7. Camouflage masking was blu-tack worms infilled with copydex. Infilling this way is much easier than with tape and weirdly satisfying to peel off! I will try paper masks sometime. I don't think there's an easy way to camouflage; aligning all the blu-tack worms to the diagrams takes a while, at least for me. Cheers Will
  8. Thanks for all the comments and likes. For those wondering about the decals, there were 2 coats of Klear before applying the decals with micro sol and set. Then another coat of Klear and finally a Windsor &Newton Galleria Matt coat. Unfortunately a couple of tiny areas of silvering appear on the photos though I can’t see them in real life. Personally I’m not so keen on the panel line wash look, I was nearly tempted to leave it after the last Klear coat as it looked like a smashing preserved warbird! Anyway I’m now working on a Mk.I Sunderland which I will try to get to look as knackered as in the famous photo of DA@G. Cheers Guys, Will
  9. My daughter bought me the Weekend 1/72 edition of the Late Spitfire IXc for Christmas. I really enjoyed building this, the only things that would be worth having from the Profi box are the belts and canopy masks. All built with Beatties (yes) liquid poly and painted with Tamiya paints using car screen wash as thinners through my H&S Ultra with the .4 needle fitted. Given the decals took around 3 hours though, "Weekend" was an optimistic hope for me - it actually took January! The markings are for the B option, MK984 of 308 Squadron flying from B.61 airfield in Belgium at the end of '44. Cheers Will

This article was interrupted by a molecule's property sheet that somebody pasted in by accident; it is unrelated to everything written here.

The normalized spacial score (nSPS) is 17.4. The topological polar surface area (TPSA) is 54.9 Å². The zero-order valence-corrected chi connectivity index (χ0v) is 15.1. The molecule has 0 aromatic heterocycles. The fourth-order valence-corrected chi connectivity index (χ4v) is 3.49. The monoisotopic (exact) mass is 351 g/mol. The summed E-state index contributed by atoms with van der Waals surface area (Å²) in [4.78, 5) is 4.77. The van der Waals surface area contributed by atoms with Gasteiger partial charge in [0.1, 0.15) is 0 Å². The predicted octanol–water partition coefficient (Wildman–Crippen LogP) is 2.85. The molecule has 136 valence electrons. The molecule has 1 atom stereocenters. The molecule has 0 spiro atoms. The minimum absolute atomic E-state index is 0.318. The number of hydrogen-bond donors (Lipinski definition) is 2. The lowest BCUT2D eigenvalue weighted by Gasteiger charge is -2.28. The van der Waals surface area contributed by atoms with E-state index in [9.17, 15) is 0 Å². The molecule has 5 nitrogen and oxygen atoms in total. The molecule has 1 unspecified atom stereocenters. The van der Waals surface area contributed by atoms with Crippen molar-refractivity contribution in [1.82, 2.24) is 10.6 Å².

10. Model T Ford 1917 LCP + Aussie

    Looks great. Mind you, that would be the smartest T in the LCP. Most of them looked like a rolling chassis in need of restoration. By the time the Aussies joined the LCP they recorded some very caustic comments about the (very) used Ts they were given! Cheers Will
  11. Eduard 1/72..my first Spitfire

    I’m on my second Eduard 1/72 Spitfire. They’re much easier and quicker than all the others I’ve done from Airfix, AZ, Frog etc. Everything fits together nicely - use only liquid cement. The best option for me would be profi-minus or weekend-plus, ie lots of decals, masks but forget all the PE apart from the belts! cheers Will
  12. Best Spitfire Mk. Vb in 1/72

    I got the same kit from the same source! I plan to do the USAAF version, but I'll probably have to raid the stars decals from elsewhere as even with the errata set included with the kit they don't seem to match the instructions!
  13. Italeri F4S Phantom II

    Tamiya issued the Italeri kit so maybe you can find their version of the instructions online?
  14. It will be big. I held a wooden 1/72 Princess carved by a local chap who worked at SR. It made his 1/72 B-52 hanging from the ceiling look puny! Cheers Will
  15. What are you reading?

    Malta Spitfire by George Beurling and Leslie Roberts. Now I'll have to do a Malta Spitfire. Intriguingly he uses "Spitter" as the nickname rather than the usual ones. Cheers Will